The NFL will require fans wear face coverings at games for teams that will ultimately allow spectators
(CNN) -- If you want to watch football in person you're going to have to mask up.
The National Football League announced on Wednesday that fans who attend games will be required to wear face coverings.
Brian McCarthy, the league's vice president of communications, tweeted on Wednesday, "For those wondering, yes, it is league-wide: fans at NFL games this season will be required to wear face coverings."
It is still unclear how many teams will host fans in the upcoming season, as there is currently no league-wide policy on the matter. Other professional leagues, such as Major League Baseball, will begin the season without fans in the stands (though fans can boo or cheer their favorite players through MLB's website).
The remainder of the PGA Tour will go without fans as well.
The Los Angeles Rams say they plan to allow fans at "a limited or no capacity," in their newly built SoFi Stadium. On Wednesday, the Atlanta Falcons announced to season ticket members they will have "limited capacity of up to 10,000-20,000," at Mercedes-Benz stadium during the team's home games to ensure proper social distancing.
Las Vegas Raiders owner Mark Davis said he is leaning towards not allowing fans at their new Allegiant Stadium in Las Vegas, Nevada.
Davis told ESPN.com, "My mindset today is no fans [should attend games]. I don't even know if it's safe to play."
Others, like the New York Jets and New York Giants, who both play at MetLife Stadium in New Jersey, will not be allowed to host fans after New Jersey Governor Phil Murphy signed an executive order to prohibit fans from attending until "further notice."
The NFL's regular season is scheduled to kick-off on September 10th, with training camps going ahead as planned later this month.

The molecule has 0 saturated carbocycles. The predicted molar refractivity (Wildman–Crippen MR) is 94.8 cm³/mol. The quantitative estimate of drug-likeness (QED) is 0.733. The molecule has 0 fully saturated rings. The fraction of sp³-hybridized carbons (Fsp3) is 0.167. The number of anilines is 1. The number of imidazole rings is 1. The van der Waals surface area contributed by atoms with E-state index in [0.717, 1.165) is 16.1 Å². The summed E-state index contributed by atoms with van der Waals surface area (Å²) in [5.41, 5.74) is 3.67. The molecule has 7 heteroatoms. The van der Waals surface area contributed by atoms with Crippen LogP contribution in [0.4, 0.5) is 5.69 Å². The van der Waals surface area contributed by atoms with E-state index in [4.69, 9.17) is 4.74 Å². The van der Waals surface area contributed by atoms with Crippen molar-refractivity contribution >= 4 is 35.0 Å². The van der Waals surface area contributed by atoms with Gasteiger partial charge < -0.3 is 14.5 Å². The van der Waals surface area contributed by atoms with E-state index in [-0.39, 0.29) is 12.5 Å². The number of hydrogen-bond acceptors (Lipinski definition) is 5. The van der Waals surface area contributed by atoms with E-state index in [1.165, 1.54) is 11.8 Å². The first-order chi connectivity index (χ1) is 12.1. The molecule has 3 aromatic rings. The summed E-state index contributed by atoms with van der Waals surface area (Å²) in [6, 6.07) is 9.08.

Players raise safety concerns
The announcement came days after a number of the NFL's leading players raised their concerns over the league's Covid-19 safety protocol, and as teams prepare to start training camps ahead of the season.
Super Bowl 2020 MVP Patrick Mahomes and fellow Super Bowl-winning quarterbacks Drew Brees and Russell Wilson all called for the league to strengthen protocols to ensure players' health and safety.
"I am concerned. My wife is pregnant," Wilson tweeted. "NFL Training camp is about to start. And there's still No Clear Plan on Player Health & Family Safety. We want to play football but we also want to protect our loved ones."
In a statement, the NFL said all 32 teams had taken part in a conference call on Friday and were updated on the league's current start plan for training camps and the season.
"We will continue to implement the health and safety protocols developed jointly with the NFLPA, and based on the advice of leading medical experts, including review by the CDC," NFL spokesperson Brian McCarthy said.
"We will address additional issues in a cooperative way. All decisions will be made in an effort to put us in position to play a full regular season and postseason culminating with the Super Bowl which is the shared goal of the clubs and the players."
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